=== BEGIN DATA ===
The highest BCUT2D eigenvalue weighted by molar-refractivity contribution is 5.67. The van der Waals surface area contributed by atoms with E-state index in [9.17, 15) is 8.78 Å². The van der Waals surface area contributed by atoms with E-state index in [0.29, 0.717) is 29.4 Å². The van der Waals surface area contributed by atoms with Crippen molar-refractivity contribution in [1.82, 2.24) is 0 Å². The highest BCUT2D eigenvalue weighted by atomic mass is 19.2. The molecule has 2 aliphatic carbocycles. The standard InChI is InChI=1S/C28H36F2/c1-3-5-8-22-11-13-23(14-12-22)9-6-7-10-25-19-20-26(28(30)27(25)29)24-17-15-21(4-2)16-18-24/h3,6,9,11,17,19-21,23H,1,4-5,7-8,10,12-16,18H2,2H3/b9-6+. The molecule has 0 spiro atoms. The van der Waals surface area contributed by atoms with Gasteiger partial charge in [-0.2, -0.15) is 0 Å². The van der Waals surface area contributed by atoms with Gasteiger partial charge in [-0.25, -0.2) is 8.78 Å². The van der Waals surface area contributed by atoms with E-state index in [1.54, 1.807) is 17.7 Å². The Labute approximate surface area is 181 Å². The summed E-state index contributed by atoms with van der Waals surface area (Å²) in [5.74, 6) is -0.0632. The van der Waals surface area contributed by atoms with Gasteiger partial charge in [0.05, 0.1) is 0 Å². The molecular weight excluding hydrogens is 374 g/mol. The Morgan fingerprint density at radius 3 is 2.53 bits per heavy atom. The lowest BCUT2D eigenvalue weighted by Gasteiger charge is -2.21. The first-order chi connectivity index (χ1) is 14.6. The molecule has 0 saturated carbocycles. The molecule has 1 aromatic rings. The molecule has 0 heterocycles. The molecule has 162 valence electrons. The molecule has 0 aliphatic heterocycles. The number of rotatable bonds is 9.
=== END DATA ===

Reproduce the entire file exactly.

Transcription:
The highest BCUT2D eigenvalue weighted by molar-refractivity contribution is 5.67. The van der Waals surface area contributed by atoms with E-state index in [9.17, 15) is 8.78 Å². The van der Waals surface area contributed by atoms with E-state index in [0.29, 0.717) is 29.4 Å². The van der Waals surface area contributed by atoms with Crippen molar-refractivity contribution in [1.82, 2.24) is 0 Å². The highest BCUT2D eigenvalue weighted by atomic mass is 19.2. The molecule has 2 aliphatic carbocycles. The standard InChI is InChI=1S/C28H36F2/c1-3-5-8-22-11-13-23(14-12-22)9-6-7-10-25-19-20-26(28(30)27(25)29)24-17-15-21(4-2)16-18-24/h3,6,9,11,17,19-21,23H,1,4-5,7-8,10,12-16,18H2,2H3/b9-6+. The molecule has 0 spiro atoms. The van der Waals surface area contributed by atoms with Gasteiger partial charge in [-0.2, -0.15) is 0 Å². The van der Waals surface area contributed by atoms with Gasteiger partial charge in [-0.25, -0.2) is 8.78 Å². The van der Waals surface area contributed by atoms with E-state index in [1.54, 1.807) is 17.7 Å². The Labute approximate surface area is 181 Å². The summed E-state index contributed by atoms with van der Waals surface area (Å²) in [5.74, 6) is -0.0632. The van der Waals surface area contributed by atoms with Gasteiger partial charge in [0.05, 0.1) is 0 Å². The molecular weight excluding hydrogens is 374 g/mol. The Morgan fingerprint density at radius 3 is 2.53 bits per heavy atom. The lowest BCUT2D eigenvalue weighted by Gasteiger charge is -2.21. The first-order chi connectivity index (χ1) is 14.6. The molecule has 0 saturated carbocycles. The molecule has 1 aromatic rings. The molecule has 0 heterocycles. The molecule has 162 valence electrons. The molecule has 0 aliphatic heterocycles. The number of rotatable bonds is 9.